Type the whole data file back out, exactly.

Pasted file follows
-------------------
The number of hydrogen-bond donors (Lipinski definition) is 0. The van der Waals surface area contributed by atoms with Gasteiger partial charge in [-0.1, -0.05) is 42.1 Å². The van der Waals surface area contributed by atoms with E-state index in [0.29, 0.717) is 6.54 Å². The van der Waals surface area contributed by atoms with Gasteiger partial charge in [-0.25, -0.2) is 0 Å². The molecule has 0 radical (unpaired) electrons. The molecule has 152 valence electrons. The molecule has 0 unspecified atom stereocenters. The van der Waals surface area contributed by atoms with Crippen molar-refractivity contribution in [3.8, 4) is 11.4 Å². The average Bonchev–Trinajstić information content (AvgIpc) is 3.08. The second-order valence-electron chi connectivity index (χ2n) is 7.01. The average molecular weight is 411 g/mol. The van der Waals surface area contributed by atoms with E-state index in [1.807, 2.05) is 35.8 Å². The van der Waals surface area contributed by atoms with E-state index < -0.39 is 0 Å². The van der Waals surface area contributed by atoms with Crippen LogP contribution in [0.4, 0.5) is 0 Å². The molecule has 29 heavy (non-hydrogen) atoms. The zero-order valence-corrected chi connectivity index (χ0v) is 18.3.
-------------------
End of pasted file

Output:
The number of hydrogen-bond donors (Lipinski definition) is 0. The van der Waals surface area contributed by atoms with Gasteiger partial charge in [-0.1, -0.05) is 42.1 Å². The van der Waals surface area contributed by atoms with E-state index in [0.29, 0.717) is 6.54 Å². The van der Waals surface area contributed by atoms with Gasteiger partial charge in [-0.25, -0.2) is 0 Å². The molecule has 0 radical (unpaired) electrons. The molecule has 152 valence electrons. The molecule has 0 unspecified atom stereocenters. The van der Waals surface area contributed by atoms with Crippen molar-refractivity contribution in [3.8, 4) is 11.4 Å². The average Bonchev–Trinajstić information content (AvgIpc) is 3.08. The second-order valence-electron chi connectivity index (χ2n) is 7.01. The average molecular weight is 411 g/mol. The van der Waals surface area contributed by atoms with E-state index in [1.807, 2.05) is 35.8 Å². The van der Waals surface area contributed by atoms with E-state index < -0.39 is 0 Å². The van der Waals surface area contributed by atoms with Crippen LogP contribution in [0.4, 0.5) is 0 Å². The molecule has 29 heavy (non-hydrogen) atoms. The zero-order valence-corrected chi connectivity index (χ0v) is 18.3.